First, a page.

I can only speak for myself. The 3hp PCS was the best choice at the $3k tier.

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8 hours ago, SoCalWoody said:

Do you think people moved to a SS because of the overall quality of the table saw, or is the safety feature a primary reason to move?

When I was shopping I didn't even consider whether or not there was the safety brake. I got the SawStop because it was the best saw I could find at that price point. If you go SawStop & need good maneuverability, have a look at the ICS mobile base rather than the PCS base. It's expensive, but easily the best mobile base I've ever seen.

The other contenders were the Powermatic PM1000 & PM2000 saws. The PM1000 is only 1.75 HP & I wanted 3 HP. The PM 2000 looked really good but at the time, the integrated mobile base was pretty iffy. It is operated by pushing or pulling one of the hand wheels & then turning. There were lots of reports of problems with them & with it being such an integrated part of the saw, I didn't want to have to deal with that at all. The final nail in the Powermatic coffin for me was the really grouchy person that took the customer service call when questions needed answering.

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On 5/30/2019 at 11:36 AM, drzaius said:

 I'll argue a bit with Dave's suggestion to look at Delta. Because of their sordid history over the last 10 or 15 years of horrible customer service, parts unavailability & being sold & resold, they are permanently off my list. Some of their products are okay, but I would be concerned about parts & service down the road.

Yes! Yes! Yes!

I bought a Delta press 2 years ago. The threads were stripped in the collar that secures the table to the column.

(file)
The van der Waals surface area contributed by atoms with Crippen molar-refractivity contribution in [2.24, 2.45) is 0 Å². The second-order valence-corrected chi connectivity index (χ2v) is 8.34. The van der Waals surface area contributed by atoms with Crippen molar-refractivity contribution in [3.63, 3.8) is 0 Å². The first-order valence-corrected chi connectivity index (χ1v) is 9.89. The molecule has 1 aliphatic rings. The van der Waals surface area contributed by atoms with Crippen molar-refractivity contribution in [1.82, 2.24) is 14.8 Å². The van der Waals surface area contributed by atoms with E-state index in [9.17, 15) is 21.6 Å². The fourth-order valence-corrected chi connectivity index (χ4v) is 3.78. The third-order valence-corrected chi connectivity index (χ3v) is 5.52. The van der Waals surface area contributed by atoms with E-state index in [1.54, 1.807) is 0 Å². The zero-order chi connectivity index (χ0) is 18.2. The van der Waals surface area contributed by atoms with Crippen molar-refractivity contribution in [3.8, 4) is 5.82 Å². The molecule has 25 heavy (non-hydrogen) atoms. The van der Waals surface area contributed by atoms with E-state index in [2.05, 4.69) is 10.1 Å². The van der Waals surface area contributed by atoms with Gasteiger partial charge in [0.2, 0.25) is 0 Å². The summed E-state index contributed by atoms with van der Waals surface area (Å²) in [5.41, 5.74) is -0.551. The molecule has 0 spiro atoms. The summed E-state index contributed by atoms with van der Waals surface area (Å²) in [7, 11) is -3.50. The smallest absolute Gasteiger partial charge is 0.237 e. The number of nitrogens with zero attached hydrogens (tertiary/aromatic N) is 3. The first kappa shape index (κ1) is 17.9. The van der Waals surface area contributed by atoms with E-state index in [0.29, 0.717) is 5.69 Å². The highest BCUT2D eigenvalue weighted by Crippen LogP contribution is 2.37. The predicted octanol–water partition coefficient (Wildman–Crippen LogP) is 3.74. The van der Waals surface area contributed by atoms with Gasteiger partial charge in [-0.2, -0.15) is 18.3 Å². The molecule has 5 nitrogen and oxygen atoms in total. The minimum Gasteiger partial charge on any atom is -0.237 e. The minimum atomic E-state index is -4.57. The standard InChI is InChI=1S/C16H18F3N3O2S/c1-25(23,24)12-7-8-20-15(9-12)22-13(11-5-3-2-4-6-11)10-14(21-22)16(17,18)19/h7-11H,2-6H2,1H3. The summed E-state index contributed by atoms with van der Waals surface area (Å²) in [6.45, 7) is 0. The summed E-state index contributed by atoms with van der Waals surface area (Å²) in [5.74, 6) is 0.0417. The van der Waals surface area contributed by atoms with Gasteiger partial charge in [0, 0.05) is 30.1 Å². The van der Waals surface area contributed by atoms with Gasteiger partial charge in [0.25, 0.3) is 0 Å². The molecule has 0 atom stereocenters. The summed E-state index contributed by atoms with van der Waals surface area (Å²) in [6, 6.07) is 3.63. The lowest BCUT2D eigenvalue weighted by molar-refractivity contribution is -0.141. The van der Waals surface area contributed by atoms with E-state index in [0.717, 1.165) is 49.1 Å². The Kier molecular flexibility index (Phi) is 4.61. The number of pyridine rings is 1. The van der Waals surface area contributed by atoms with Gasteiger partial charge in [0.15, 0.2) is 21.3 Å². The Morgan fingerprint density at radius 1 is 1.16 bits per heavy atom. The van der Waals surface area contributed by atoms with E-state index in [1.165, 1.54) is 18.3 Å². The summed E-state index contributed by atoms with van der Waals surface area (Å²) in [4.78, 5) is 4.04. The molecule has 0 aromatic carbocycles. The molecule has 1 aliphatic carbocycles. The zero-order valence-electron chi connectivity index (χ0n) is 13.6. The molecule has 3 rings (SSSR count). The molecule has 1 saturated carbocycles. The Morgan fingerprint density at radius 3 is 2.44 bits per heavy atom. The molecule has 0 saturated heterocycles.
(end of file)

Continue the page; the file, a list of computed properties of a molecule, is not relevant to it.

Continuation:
Every single time I would call Delta I would sit on hold for a minimum of 45 minutes. Often times, after sitting in hold for 45m, they would simply disconnect the call.

I tried email, chat. NOTHING. I tried their social media pages. NADA.

When I FINALLY reached them, I got a gal with AT BEST a second grade education who had no idea what a drill press even was in the first place. (I had the part#…) and these ppl are not off shore. They're somewhere down south as I recall.

Eventually they did send me the replacement part. Then a week later, a second one showed up.

Never, ever, under ANY circumstance will I buy another Delta tool -new or used.

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11 minutes ago, applejackson said:

Never, ever, under ANY circumstance will I buy another Delta tool -new or used

Well, never say never, but I can't imagine a reason that would have me buying Delta again. Honestly, I can't think of another tool manufacturer that has so consistently pooped on it's customers for so many years.

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At the end of January I replaced my ~15 year old Delta hybrid with a 3hp 36" fence SawStop PCS with the ICS mobile base.   I was satisfied with cut quality of the old saw but it predated the riving knife and if given the opportunity it would cut fingers off.   Since I had a saw that was dialed in very well and met my woodworking needs spending money to replace it was especially difficult for me to justify.  After all I had used the saw for a very long time without mishap.   But in the end I went ahead and bought the SS for the safety feature and frankly I really didn't expect much else out of it.   What I got is a machine that is just better in every way possible and it should be considering it cost $3k and the old saw cost $650.    The fence was the only thing that needed any adjustment.   While I didn't expect the day to day user experience to be much different with the new saw it really is more pleasurable to operate.   Everything just turns smoother and feels more substantial.   Switching out the regular blade for the dado stack is even easier in spite of having to change the cartridge (bigger opening??).  

While money is a very valid reason that may dictate choosing a less expensive machine, if the budget allows consideration of a top tier tablesaw I personally don't think there is any choice other than SawStop.    The younger you are the more years you have for amortization and the older you are the sooner the cat like ninja reflexes will begin to fade.....in either case the safety feature is worth the money.  

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Probably my favorite thing with the SawStop is how good the guard is & how easy it is to switch it out for the riving knife. Literally just takes seconds & can be done with your eyes closed. Well, that & the ICS mobile base.